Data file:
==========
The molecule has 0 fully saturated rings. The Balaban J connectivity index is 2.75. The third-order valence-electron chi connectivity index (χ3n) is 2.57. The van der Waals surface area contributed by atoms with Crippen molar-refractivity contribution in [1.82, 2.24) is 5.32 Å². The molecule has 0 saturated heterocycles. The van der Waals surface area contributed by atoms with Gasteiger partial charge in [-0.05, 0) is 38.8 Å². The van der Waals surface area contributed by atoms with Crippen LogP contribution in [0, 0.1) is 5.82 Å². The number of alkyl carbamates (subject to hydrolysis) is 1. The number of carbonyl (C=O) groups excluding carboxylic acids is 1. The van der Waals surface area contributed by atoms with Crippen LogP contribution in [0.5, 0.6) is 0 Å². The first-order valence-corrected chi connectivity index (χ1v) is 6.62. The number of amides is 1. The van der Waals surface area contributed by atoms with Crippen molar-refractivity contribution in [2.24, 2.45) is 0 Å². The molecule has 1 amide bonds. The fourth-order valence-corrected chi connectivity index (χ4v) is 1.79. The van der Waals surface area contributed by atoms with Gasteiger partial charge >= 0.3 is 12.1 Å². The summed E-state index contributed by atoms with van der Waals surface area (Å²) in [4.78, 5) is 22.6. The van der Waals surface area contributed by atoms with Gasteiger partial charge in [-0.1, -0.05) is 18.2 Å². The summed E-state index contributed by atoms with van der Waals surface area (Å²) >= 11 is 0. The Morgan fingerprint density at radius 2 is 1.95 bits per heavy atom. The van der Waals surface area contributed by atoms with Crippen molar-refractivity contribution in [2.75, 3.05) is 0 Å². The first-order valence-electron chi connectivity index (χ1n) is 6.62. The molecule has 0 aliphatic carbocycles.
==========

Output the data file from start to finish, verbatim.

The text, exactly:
The molecule has 0 fully saturated rings. The Balaban J connectivity index is 2.75. The third-order valence-electron chi connectivity index (χ3n) is 2.57. The van der Waals surface area contributed by atoms with Crippen molar-refractivity contribution in [1.82, 2.24) is 5.32 Å². The molecule has 0 saturated heterocycles. The van der Waals surface area contributed by atoms with Gasteiger partial charge in [-0.05, 0) is 38.8 Å². The van der Waals surface area contributed by atoms with Crippen LogP contribution in [0, 0.1) is 5.82 Å². The number of alkyl carbamates (subject to hydrolysis) is 1. The number of carbonyl (C=O) groups excluding carboxylic acids is 1. The van der Waals surface area contributed by atoms with Crippen LogP contribution in [0.5, 0.6) is 0 Å². The first-order valence-corrected chi connectivity index (χ1v) is 6.62. The number of amides is 1. The van der Waals surface area contributed by atoms with Crippen molar-refractivity contribution in [2.24, 2.45) is 0 Å². The molecule has 1 amide bonds. The fourth-order valence-corrected chi connectivity index (χ4v) is 1.79. The van der Waals surface area contributed by atoms with Gasteiger partial charge >= 0.3 is 12.1 Å². The summed E-state index contributed by atoms with van der Waals surface area (Å²) in [4.78, 5) is 22.6. The van der Waals surface area contributed by atoms with Gasteiger partial charge in [-0.1, -0.05) is 18.2 Å². The summed E-state index contributed by atoms with van der Waals surface area (Å²) >= 11 is 0. The Morgan fingerprint density at radius 2 is 1.95 bits per heavy atom. The van der Waals surface area contributed by atoms with Crippen molar-refractivity contribution in [2.75, 3.05) is 0 Å². The first-order valence-electron chi connectivity index (χ1n) is 6.62. The molecule has 0 aliphatic carbocycles.